any entity in the biomedical arena that could be perceived to influence or have the potential to influence what is written in this work. Also, no author has had any
other relationships, or has engaged in any other activities, that could be perceived to influence or have the potential to influence what is written in this work. The
complete Disclosures of Potential Conflicts of Interest submitted by authors are always provided with the online version of the article.

J Bone Joint Surg Am. 2013;95:246-55

http://dx.doi.org/10.2106/JBJS.K.01659

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factor (EGF), basic fibroblastic growth factor (bFGF), and


insulin-like growth factor type-I (IGF-I), among others, have
been recognized to play key roles in tendon healing4,5. Although
these growth factors potentially could be used therapeutically
to accelerate the complex process of tendon healing, it seems
unlikely that a single growth factor will give a positive result
in vivo. Some authors have suggested that the interaction of
various growth factors with a natural balance of anabolic and
catabolic functions, present in the right concentration at the
right time, would be necessary to optimize the tissue environment and to favor the tendon healing process3,6.
Autologous plasma, generally called platelet-rich plasma
(PRP), is being used to treat musculoskeletal injuries. Platelets
contain a complex pool of growth factors, interleukins, and
other biologically active proteins, such as fibrinogen, fibronectin,
and vitronectin, which have prominent roles in the healing
process7. Several clinical studies have demonstrated that applications of PRP can improve the healing response after tendon
injuries8-16, but there is an intense debate about the effectiveness
of these products6,17-19.
The purpose of the present study was to evaluate the
effect of plasma rich in growth factors (PRGF), which is one
type of leukocyte-poor PRP, on tendon healing. We compared
the histological appearance of acutely surgically injured and
repaired Achilles tendons that had been treated with PRGF with
that of repaired tendons that had been infiltrated with saline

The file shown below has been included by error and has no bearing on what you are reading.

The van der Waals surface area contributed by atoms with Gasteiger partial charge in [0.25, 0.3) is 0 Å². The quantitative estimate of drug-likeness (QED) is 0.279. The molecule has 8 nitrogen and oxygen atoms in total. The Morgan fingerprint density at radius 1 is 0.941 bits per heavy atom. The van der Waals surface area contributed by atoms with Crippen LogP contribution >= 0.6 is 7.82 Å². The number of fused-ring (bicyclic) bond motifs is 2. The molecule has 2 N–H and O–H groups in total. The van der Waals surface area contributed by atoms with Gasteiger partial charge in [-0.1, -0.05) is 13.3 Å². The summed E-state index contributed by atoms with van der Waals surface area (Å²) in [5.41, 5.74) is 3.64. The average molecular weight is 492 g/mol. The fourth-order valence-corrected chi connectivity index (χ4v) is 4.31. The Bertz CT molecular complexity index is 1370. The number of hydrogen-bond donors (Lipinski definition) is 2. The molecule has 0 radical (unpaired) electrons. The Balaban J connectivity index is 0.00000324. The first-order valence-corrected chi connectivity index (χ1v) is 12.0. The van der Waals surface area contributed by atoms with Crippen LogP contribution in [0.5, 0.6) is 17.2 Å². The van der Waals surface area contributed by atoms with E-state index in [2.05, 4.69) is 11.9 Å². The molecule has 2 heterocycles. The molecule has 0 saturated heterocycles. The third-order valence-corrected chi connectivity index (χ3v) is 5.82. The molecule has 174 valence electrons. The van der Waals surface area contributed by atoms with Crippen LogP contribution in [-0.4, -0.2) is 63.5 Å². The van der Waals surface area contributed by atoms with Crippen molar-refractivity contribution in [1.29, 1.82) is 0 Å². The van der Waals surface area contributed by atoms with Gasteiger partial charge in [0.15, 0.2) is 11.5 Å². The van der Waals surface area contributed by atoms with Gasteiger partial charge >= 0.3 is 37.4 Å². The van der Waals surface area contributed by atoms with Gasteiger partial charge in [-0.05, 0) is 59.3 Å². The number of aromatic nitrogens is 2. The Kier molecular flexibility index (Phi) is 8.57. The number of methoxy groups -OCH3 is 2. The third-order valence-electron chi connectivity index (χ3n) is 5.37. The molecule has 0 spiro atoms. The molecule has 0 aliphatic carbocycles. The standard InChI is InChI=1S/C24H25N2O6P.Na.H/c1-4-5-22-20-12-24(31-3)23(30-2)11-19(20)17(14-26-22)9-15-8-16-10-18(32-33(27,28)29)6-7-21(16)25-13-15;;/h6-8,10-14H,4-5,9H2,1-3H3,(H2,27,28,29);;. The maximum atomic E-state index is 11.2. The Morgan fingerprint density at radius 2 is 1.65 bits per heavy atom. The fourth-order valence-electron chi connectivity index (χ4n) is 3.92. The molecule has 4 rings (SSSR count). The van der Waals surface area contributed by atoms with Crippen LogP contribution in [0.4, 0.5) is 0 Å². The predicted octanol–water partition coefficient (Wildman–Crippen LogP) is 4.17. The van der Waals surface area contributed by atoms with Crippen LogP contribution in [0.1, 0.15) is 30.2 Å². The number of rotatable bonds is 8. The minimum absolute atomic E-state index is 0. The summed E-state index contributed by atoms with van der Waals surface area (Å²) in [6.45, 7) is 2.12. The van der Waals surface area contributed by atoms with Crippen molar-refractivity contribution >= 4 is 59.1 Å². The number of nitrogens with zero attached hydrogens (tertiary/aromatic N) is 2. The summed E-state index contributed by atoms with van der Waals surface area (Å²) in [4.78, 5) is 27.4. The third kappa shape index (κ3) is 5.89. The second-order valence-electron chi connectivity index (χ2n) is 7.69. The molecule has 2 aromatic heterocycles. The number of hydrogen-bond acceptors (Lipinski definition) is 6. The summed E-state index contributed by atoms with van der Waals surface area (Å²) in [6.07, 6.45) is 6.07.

solution in sheep. Our hypothesis was that weekly infiltrations of
PRGF onto the injured tendons would accelerate the healing
response and would improve the histological properties of these
tendons.
Fig. 1

Materials and Methods


Experimental Model of Divided Achilles Tendon

he present study was approved by the Bioethical Committee on Animal


Research at our institution. We strictly adhered to the guidelines for the use
of laboratory animals proposed by the National Institutes of Health. We used
twenty-eight skeletally mature female Merino sheep weighing between 45 to
55 kg for our study. A veterinary surgeon performed general and orthopaedic
physical examinations on each animal to guarantee that all sheep were free from
lameness.
With use of sterile technique, the right hindlimb of the anesthetized
sheep was prepared for surgery. A lateral skin incision was made over the Achilles
tendon. The peritenon was incised longitudinally (Fig. 1-A). A full-thickness
transverse tendon division of the Achilles tendon was performed with use of a
scalpel, 5 cm proximal to its insertion into the calcaneus (Fig. 1-B). The tendon
was repaired with use of a three-loop pulley pattern with a nonabsorbable
synthetic monofilament (polypropylene) (Premilene USP 1; B Braun Aesculap,
Melsungen, Germany) (Fig. 1-C). The peritenon was sutured with a continuous
absorbable synthetic monofilament (polyglyconate) (Monosyn USP 3-0; B
Braun Aesculap). The wound was closed in layers and was covered with a
sterile dressing.
The repaired tendon was protected during the postoperative period
with use of a custom system that allowed the animal to bear weight on
the operatively treated hindlimb without subjecting the Achilles tendon to
20,21
macromovements
. A tarsal transarticular external skeletal fixation system was placed in the medial aspect of the limb just after skin suture and was
left in place throughout the experiment. The tarsal joint was fixed at an angle